The complaint alleges that ASUS and its North American subsidiary, ASUS Computer International, are infringing three IBM patents. The charge comes as the new ASUS ultra-mobile computer, the Eee PC, is reaching U.S. consumers. ASUS has said that it expects to sell 3.8 million units of the tiny computer.
IBM said it made repeated attempts to reach a licensing agreement with ASUS before it filed the complaint. In a release, IBM said, "IBM's position has been -- and remains -- that ASUSTek either must license or stop using IBM's patented technology."
IBM listed three alleged offending patents: U.S. Patent No. 5,008,829, Personal computer power supply; U.S. Patent No. 5,249,741, Automatic fan speed control; and U.S. Patent No. 5,371,852, Method and apparatus for making a cluster of computers appear as a single host on a network.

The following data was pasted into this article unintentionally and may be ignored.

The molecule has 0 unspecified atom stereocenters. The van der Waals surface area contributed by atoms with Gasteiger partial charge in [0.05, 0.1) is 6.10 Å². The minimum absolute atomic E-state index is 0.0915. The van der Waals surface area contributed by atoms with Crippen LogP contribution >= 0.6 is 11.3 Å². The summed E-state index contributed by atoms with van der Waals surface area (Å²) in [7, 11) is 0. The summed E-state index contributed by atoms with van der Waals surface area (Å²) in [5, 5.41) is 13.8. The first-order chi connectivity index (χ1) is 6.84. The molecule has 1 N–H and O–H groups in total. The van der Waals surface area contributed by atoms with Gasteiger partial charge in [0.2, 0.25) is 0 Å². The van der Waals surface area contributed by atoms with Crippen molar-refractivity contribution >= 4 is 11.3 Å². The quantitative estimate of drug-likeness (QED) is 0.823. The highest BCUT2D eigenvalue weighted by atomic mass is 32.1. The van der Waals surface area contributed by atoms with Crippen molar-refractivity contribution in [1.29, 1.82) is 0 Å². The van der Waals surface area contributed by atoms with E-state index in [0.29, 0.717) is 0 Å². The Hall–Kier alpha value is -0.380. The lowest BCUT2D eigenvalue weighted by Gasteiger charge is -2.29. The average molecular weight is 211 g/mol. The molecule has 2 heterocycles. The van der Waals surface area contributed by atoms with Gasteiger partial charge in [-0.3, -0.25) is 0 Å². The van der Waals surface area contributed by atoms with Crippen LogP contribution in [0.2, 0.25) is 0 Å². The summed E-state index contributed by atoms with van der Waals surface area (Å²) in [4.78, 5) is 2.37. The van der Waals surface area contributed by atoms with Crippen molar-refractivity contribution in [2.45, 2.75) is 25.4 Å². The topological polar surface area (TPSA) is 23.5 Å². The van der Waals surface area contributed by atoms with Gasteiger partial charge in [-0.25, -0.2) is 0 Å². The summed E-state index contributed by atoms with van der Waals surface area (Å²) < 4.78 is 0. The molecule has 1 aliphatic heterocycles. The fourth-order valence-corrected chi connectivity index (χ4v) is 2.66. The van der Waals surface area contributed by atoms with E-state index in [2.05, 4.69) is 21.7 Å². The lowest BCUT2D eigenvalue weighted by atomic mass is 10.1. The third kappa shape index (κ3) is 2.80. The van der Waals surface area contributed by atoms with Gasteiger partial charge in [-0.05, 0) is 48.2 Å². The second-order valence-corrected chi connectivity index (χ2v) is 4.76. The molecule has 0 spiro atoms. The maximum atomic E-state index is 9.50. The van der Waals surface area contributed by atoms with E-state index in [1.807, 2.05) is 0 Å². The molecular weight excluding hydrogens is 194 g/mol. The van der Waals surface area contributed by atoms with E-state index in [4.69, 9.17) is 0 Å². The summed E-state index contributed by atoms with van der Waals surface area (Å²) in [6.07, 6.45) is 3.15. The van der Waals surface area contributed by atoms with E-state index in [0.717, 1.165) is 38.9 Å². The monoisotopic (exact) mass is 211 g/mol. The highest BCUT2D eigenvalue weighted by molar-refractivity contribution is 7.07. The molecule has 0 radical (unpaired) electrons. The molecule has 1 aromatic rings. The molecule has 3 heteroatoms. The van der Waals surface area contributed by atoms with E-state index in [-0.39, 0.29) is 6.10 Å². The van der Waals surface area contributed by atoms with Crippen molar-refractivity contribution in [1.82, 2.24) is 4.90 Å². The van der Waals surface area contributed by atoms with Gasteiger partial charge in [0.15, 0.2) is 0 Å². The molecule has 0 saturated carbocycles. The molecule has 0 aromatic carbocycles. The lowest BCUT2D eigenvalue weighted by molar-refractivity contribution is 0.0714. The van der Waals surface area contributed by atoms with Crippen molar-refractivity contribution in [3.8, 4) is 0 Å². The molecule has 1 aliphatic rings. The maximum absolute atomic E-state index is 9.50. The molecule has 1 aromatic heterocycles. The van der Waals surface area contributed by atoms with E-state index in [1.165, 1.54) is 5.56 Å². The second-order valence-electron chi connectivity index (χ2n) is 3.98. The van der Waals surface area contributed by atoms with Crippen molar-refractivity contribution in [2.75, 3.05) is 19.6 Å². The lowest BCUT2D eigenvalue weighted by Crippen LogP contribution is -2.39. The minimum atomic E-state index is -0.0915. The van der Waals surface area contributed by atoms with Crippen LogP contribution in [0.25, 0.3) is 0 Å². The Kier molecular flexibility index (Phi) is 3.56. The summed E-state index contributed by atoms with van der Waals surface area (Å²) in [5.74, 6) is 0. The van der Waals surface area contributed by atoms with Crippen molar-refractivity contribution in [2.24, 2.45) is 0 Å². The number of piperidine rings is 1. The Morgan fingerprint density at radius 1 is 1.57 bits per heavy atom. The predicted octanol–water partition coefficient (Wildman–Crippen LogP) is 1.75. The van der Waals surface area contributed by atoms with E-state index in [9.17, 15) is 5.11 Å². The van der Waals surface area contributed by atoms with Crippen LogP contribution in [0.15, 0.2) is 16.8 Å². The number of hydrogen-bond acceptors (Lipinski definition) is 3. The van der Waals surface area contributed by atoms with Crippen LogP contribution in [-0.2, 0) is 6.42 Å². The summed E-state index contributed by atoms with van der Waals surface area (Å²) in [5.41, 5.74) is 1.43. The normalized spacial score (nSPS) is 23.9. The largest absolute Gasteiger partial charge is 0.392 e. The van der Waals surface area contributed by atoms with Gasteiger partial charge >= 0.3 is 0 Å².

Taken together, the three patents cover a range of computer systems aspects including power supplies, computer cooling, and computer clustering capabilities, IBM said. The U.S. company noted that the U.S. ITC, an independent federal agency, has authority to bar the import of foreign-built products that are deemed to infringe U.S. patents.
ASUS was not immediately available for comment.
The ASUS PC Eee utilizes a Linux operating system and ASUS has said it wants to offer an Eee model with a stripped-down version of Microsoft's XP operating system. ASUS also builds computer products for other firms.